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Why use Change Management in a Downturn?

Posted Friday, April 10th, 2015

oil-price-drop-300x225Since September 2014 there has been a steady and significant decline in benchmark energy prices worldwide. Energy companies have reacted by cutting essential and non-essential spending. There have been major cutbacks to projects and new capital spending. Under the stress of declining revenues, there is the tendency for energy companies to cut all costs possible. Companies view it as the only way to survive. Conserve until prices recover, then slowly rebuild critical resources.

There are problems with this approach. The survivalist corporate culture does not encourage new, potentially value-added practices – “let’s make do with what we have” becomes the expected outcome. Cutting resources to skeleton operations leaves remaining employees little time to plan or implement innovative changes. Promising initiatives are shelved as resources capable of implementing them leave, and restarting usually means an expensive “do-over”. Even companies who see the downturn as an opportunity to buy out competitors and merge operations are not positioned to introduce the leadership and culture necessary to foster positive innovation or create efficient behaviours. Their focus is survival and recovery, not leading significant change.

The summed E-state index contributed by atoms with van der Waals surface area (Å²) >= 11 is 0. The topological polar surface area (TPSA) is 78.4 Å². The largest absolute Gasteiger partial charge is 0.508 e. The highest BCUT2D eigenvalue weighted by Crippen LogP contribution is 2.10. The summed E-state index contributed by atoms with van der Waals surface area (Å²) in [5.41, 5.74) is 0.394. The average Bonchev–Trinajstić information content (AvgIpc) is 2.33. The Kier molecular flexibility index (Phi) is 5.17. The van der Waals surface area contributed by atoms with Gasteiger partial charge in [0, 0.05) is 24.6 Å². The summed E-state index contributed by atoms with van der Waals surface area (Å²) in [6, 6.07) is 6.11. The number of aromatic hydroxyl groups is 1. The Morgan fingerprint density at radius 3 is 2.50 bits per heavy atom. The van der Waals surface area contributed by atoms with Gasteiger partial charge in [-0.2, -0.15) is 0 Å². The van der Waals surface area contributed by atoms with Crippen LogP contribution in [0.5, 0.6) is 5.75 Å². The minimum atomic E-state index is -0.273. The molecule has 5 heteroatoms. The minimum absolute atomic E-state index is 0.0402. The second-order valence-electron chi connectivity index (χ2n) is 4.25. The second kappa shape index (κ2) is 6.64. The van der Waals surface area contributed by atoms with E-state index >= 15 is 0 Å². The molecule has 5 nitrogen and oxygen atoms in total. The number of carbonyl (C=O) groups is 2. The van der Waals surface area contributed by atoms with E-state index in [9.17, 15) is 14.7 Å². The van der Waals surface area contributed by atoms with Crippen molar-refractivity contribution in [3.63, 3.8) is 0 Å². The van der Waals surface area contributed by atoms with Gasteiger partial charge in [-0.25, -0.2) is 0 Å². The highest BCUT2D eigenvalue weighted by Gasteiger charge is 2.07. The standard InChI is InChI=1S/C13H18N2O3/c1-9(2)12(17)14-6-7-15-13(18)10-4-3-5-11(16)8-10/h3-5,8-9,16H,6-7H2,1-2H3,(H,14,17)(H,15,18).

The smart energy companies are already preparing for the inevitable return of higher prices. They are examining their operations for areas requiring leaps forward. They are carefully assessing strategic growth opportunities. They are building capacity not only to grow again, but to manage growth and change in a structured, improved way.

Darwin’s enterprise “change management in a box” gives companies the tools required to reorient employees and drive new, efficient behaviours. Employees resisting change are readily identified. Valuable resources are not wasted convincing employees already on side. Corporate leaders are seamlessly aligned to support major projects and change initiatives.

Even in a time of economic and financial stress, Darwin enables companies to focus on the very goal of transition – improving the bottom line and enhancing financial returns through structured change initiatives.

The choice for energy companies is clear – continue (hopefully) in survival mode or evolve to take advantage when market conditions inevitably change. Darwin is change. Managed.

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